LAFAYETTE -- What began as a gleam in the eye of Siamack Sioshansi, founder of The Urban Farmers, has become a growing groundswell of East Bay gleaners.

From students at Danville's Athenian School to a cadre of fresh produce pickers at Temple Isaiah and Savior's Lutheran Church in Lafayette to future food justice fighters at Contra Costa County's Monument Crisis Center in Concord, Loaves and Fishes, Diablo Valley College and various Kiwanis clubs to a coalition at Moraga's Saint Mary's College, an ancient tradition has become more than a trend in the East Bay.

Temple Isaiah day campers Lucca Sgro, 13, left, Eva Mataraso, 12, center, and Annabel Grunweld, 13, right, carry the fruits of their labor after harvesting
Temple Isaiah day campers Lucca Sgro, 13, left, Eva Mataraso, 12, center, and Annabel Grunweld, 13, right, carry the fruits of their labor after harvesting pears in a small orchard in Lafayette, Calif., on Thursday, Aug. 22, 2013. A group of youths picked the fruit to donate to Concord's Monument Crisis Center. (Dan Honda/Bay Area News Group)

Sioshansi, helping shepherd the massive militia, is looking forward to the day when agile harvesting organizations sprinkle the East Bay like so many Johnny Appleseeds and he can "turn off the light and turn in the keys." He envisions the area's steady supply of excess produce being gathered and delivered to those in need on a big scale. He imagines the nonprofit he began in his backyard a half dozen years ago mentoring, not motoring, the harvest.

"In order to build a hunger-proof county, we need a 21st century civic production 'factory' where a lot of high-quality goods are produced at very low costs," he says. "If our costs of producing food (are) higher than the cost of buying the same food, then the best thing we can do is donate the money to the hunger relief agencies."

But large, centrally controlled relief organizations quickly become bureaucratic and "muscle bound," he complains. Eager, active volunteers are pushed into inflexible, procedural corners and administrative or materials expenses eat up resources meant to feed the hungry. Remaining nimble usually requires staying small -- which means solutions are slow to arrive and impact is minimal.

So how, in light of such a blueprint, is Urban Farmers increasing its footprint?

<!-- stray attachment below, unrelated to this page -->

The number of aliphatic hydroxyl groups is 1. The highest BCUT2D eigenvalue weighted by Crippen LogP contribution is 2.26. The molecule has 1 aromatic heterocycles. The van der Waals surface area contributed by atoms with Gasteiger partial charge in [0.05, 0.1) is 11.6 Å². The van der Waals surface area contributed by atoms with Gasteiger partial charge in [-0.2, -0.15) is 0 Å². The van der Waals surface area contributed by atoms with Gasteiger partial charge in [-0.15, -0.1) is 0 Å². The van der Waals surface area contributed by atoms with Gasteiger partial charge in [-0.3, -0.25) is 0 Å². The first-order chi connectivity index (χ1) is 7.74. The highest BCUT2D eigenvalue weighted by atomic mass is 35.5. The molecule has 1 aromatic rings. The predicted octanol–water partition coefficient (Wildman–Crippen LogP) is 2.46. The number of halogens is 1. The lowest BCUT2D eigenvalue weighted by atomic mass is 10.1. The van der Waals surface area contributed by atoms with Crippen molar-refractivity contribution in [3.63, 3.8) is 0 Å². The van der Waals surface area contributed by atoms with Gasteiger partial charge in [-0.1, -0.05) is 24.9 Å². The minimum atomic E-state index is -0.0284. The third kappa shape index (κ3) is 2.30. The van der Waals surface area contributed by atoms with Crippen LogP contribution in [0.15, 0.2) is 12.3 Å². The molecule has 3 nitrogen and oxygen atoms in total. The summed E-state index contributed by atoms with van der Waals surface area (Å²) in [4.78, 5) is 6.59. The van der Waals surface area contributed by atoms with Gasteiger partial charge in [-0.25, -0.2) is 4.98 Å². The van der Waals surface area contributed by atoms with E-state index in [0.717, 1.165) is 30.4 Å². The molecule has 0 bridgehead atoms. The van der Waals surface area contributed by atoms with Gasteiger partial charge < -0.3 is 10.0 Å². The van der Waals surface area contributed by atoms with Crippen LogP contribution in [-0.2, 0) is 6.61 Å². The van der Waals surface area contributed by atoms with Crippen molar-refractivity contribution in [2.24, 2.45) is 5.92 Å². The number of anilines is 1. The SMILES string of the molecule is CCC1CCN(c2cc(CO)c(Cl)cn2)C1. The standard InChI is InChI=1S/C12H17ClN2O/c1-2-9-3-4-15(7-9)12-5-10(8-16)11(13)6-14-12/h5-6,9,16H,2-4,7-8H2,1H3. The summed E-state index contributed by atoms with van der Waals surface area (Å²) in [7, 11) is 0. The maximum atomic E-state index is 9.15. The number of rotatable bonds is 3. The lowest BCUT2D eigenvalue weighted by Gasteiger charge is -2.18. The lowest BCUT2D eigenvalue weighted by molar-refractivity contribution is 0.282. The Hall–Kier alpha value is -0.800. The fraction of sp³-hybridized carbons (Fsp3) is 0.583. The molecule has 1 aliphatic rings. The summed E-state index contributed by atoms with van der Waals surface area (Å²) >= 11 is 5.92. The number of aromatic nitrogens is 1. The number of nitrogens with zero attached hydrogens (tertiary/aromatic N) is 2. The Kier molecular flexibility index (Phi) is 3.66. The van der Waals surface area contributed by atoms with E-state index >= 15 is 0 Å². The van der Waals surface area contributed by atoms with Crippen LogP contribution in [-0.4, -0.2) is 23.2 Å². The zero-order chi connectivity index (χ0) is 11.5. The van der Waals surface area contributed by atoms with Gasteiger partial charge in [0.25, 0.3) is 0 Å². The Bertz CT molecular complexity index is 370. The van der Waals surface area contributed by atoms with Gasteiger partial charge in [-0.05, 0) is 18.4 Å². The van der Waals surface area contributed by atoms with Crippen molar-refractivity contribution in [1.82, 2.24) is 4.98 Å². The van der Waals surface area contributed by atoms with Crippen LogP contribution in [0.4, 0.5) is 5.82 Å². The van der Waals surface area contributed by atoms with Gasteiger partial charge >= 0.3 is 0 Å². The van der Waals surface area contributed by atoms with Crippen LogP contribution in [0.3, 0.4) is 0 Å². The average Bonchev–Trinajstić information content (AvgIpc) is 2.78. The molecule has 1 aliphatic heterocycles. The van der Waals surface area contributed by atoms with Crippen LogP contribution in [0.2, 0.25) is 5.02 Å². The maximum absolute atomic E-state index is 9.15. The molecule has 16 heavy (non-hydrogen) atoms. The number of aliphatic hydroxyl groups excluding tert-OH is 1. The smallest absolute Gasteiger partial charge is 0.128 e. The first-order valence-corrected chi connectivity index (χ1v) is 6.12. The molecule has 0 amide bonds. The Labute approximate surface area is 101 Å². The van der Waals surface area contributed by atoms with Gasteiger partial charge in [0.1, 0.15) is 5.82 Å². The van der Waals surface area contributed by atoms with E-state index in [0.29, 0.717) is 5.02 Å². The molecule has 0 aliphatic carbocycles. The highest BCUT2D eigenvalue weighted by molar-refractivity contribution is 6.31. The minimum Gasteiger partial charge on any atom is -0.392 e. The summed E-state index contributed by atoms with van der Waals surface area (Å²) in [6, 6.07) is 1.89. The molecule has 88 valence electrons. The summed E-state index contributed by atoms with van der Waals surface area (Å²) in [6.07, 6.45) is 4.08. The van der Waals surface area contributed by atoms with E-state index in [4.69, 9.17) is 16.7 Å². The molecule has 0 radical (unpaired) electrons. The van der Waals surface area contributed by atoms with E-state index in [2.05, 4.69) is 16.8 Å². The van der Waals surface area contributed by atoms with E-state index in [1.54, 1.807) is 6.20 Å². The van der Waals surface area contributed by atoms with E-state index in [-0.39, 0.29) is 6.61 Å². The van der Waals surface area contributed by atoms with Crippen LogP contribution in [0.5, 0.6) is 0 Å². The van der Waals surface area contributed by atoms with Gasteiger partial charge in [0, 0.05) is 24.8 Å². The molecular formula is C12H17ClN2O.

Increasingly, college students and K-12 youths are being enlisted by Sioshansi as next—gen gleaners. At Saint Mary's College, he has been co-teaching a "Politics of Food and Hunger" course with Professor Patrizia Longo. Last semester, the class's 20 students spent 32 hours harvesting fruit and working within the community on issues related to food and poverty.

"The long-term solution for many of our persistent problems rests on the shoulders of the next generation. Working with aware and engaged students is one of our best tools in changing a (food) system that delivers innocent victims," he says.

With a newly revised core curriculum in 2013, SMC is adding some heft to its culture and social justice academic center, the Catholic Institute for Lasallian Social Action. Beginning this fall, all students are required to complete courses with engagement and common good outcomes.

"(Social service) is being implemented across campuses," explains CILSA Community Engagement Coordinator Ryan Lamberton. "Higher education is asking what students will learn by graduation. Will they learn compassion and civic activism?"

Two students, seniors Jordan Marvin and Mia Castro, will do that -- if they meet a challenge issued to them by Sioshansi.

"The best test of our model is to see if a group of motivated college students can create a standalone chapter of The Urban Farmers. I issued them that challenge," he says.

Lamberton says the gleaning model they create will be designed to be shared with learning institutions across the country. Marvin, as one of CILSA's 13 "Bonner Leaders," will bear supervisory responsibilities. Bonner Leaders are an elite group of students who meet minimum GPAs, commit to 300 community service hours over a year's time, create and sign a learning objectives agreement and participate in bimonthly project reviews. Although there is currently no extra credit earned, they are paid $10-12 per hour and receive a $1,200 Americorp Education Award upon the program's completion.

Sioshansi says the Saint Mary's students have recruitment plans for gleaners and fruit donors. Bill Snider, owner of Moraga Hardware, has donated vital equipment and supplies. Urban Farmers is sharing its registration system, although Sioshansi says, half-jokingly, the tech-savvy students can likely design a better one of their own.

Lamberton knows from personal experience that life's essential lessons can't be taught in the silo of a four-walled classroom.

"We're scaling up the Bonner Leader program continually, establishing more partnerships and discussing (going beyond) our current, mostly health-based categories into restorative criminal justice projects, arts and drama in underserved communities, and addressing environmental concerns."

On Aug. 28, Urban Farmers led Bonner Leaders on a harvest, introducing them to the responsibilities and goals of the Urban Farmers/Saint Mary's pilot project while gleaning fruit from two local gardens that the students will delver to the Monument Crisis Center. A "Saturday of Service" on Aug. 31 will be open to all students; carrying them to gardens and urban parks in the Bay Area and moving Sioshansi one step closer to "lights out, keys up, your turn to carry on."

Urban Farmers
Urban Farmers is looking both for more gleaning volunteers and more fruit trees from which to glean. If you're interetsed, go to:
  • Website: www.theurbanfarmers.org
  • Phone: 925-297-5525
  • Address: 1035 Carol Lane, Lafayette, CA 94549
  • Facebook: https://www.facebook.com/theurbanfarmers.org